The House Of The Famous Poet by Muriel Spark, 1966
The magic trick:
Using an element that hints at the surreal and supernatural to lower the emotional boom
Set in 1944 and published in 1966, this story has the sheen of nostalgia only made possible by the intervening 22 years. And it’s lovely as such.
Things don’t truly take a melancholy turn until the soldier reappears at the end selling an abstract funeral. It’s an odd bit of magic realism. Odd because, well, it’s an odd concept. But also because it never pushes the story all the way into the realm of fantasy. We remain very much in 1944 England. It’s just that suddenly we have a kind of supernatural element in the story that adds nostalgia, a touch of the macabre, and a whole ton of sadness. And that’s quite a trick on Spark’s part.
The train pulled up. The soldier leaped down and waved. As the train started again, I unpacked my abstract funeral and looked at it for a few moments.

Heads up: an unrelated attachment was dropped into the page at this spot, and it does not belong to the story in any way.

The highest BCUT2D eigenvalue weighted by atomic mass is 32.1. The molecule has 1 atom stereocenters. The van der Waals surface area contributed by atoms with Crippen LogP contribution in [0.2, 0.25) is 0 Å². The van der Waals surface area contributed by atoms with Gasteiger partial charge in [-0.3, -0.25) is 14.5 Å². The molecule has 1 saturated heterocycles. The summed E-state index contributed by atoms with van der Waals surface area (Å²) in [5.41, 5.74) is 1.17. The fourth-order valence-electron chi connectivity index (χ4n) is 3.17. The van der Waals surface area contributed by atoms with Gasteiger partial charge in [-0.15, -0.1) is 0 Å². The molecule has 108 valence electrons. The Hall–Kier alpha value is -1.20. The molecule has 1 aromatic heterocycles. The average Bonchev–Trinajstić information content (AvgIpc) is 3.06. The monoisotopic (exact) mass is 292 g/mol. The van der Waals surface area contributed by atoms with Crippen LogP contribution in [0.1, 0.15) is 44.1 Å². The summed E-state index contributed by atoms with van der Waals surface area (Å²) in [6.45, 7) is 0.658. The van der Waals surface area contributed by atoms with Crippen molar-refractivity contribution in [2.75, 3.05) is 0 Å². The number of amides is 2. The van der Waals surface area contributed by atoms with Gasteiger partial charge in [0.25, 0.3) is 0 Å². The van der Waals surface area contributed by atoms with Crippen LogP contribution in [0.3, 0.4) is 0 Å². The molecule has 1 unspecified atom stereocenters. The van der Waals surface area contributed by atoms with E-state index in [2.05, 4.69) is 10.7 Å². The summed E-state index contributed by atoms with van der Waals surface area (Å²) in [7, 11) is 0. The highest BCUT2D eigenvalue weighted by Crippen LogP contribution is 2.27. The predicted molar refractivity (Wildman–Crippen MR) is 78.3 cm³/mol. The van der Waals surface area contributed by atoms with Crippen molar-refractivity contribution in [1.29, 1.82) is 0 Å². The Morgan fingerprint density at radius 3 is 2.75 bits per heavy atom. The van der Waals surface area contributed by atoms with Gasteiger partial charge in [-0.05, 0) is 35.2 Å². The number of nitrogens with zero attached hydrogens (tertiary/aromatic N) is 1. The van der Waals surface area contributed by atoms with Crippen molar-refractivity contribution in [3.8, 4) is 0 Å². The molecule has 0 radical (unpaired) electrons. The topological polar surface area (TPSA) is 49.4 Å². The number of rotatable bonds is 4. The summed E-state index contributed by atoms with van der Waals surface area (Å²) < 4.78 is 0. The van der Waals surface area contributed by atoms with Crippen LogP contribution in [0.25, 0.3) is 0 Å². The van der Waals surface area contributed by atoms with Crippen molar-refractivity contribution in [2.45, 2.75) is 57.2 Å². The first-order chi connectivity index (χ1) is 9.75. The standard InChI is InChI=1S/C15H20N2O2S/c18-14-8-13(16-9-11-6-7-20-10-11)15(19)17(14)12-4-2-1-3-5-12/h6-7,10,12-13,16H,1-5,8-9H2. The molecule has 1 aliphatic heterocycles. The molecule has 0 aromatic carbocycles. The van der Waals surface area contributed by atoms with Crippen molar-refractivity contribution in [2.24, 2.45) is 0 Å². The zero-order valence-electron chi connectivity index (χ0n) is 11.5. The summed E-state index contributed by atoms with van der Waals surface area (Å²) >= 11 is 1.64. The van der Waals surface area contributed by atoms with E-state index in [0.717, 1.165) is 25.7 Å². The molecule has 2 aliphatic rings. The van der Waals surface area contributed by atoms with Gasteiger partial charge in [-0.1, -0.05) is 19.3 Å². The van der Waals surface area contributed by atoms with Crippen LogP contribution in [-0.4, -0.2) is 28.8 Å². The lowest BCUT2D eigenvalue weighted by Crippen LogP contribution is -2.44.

“To hell with the idea,” I said. “It’s a real funeral I want.”
“All in good time,” said a voice from the corridor.
“You again,” I said. It was the soldier.
“No,” he said. “I got off at the last station. I’m only a notion of myself.”
“Look here,” I said, “would you be offended if I threw all this away?”
“Of course not,” said the solider. “You can’t offend a notion.”
“I want a real funeral,” I explained. “One of my own.”
“That’s right,” said the soldier.
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